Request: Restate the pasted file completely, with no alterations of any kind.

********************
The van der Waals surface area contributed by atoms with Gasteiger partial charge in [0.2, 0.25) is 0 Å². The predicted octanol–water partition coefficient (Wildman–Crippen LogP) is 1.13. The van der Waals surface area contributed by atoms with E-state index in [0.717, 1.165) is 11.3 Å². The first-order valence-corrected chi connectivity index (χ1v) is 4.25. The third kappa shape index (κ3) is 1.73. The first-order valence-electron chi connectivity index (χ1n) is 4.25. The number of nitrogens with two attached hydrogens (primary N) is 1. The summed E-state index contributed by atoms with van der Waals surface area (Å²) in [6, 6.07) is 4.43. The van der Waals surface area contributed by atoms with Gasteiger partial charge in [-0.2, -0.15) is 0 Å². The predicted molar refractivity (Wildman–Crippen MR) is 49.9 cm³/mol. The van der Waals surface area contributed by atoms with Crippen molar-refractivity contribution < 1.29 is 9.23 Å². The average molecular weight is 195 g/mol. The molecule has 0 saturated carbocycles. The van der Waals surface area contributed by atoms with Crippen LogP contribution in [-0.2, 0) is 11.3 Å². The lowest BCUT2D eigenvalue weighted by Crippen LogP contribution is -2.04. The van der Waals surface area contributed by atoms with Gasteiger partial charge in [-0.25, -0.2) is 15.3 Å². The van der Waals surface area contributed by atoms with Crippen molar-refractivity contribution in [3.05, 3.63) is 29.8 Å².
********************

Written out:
The van der Waals surface area contributed by atoms with Gasteiger partial charge in [0.2, 0.25) is 0 Å². The predicted octanol–water partition coefficient (Wildman–Crippen LogP) is 1.13. The van der Waals surface area contributed by atoms with E-state index in [0.717, 1.165) is 11.3 Å². The first-order valence-corrected chi connectivity index (χ1v) is 4.25. The third kappa shape index (κ3) is 1.73. The first-order valence-electron chi connectivity index (χ1n) is 4.25. The number of nitrogens with two attached hydrogens (primary N) is 1. The summed E-state index contributed by atoms with van der Waals surface area (Å²) in [6, 6.07) is 4.43. The van der Waals surface area contributed by atoms with Gasteiger partial charge in [-0.2, -0.15) is 0 Å². The predicted molar refractivity (Wildman–Crippen MR) is 49.9 cm³/mol. The van der Waals surface area contributed by atoms with Crippen molar-refractivity contribution < 1.29 is 9.23 Å². The average molecular weight is 195 g/mol. The molecule has 0 saturated carbocycles. The van der Waals surface area contributed by atoms with Crippen LogP contribution in [-0.2, 0) is 11.3 Å². The lowest BCUT2D eigenvalue weighted by Crippen LogP contribution is -2.04. The van der Waals surface area contributed by atoms with Gasteiger partial charge in [-0.25, -0.2) is 15.3 Å². The van der Waals surface area contributed by atoms with Crippen molar-refractivity contribution in [3.05, 3.63) is 29.8 Å².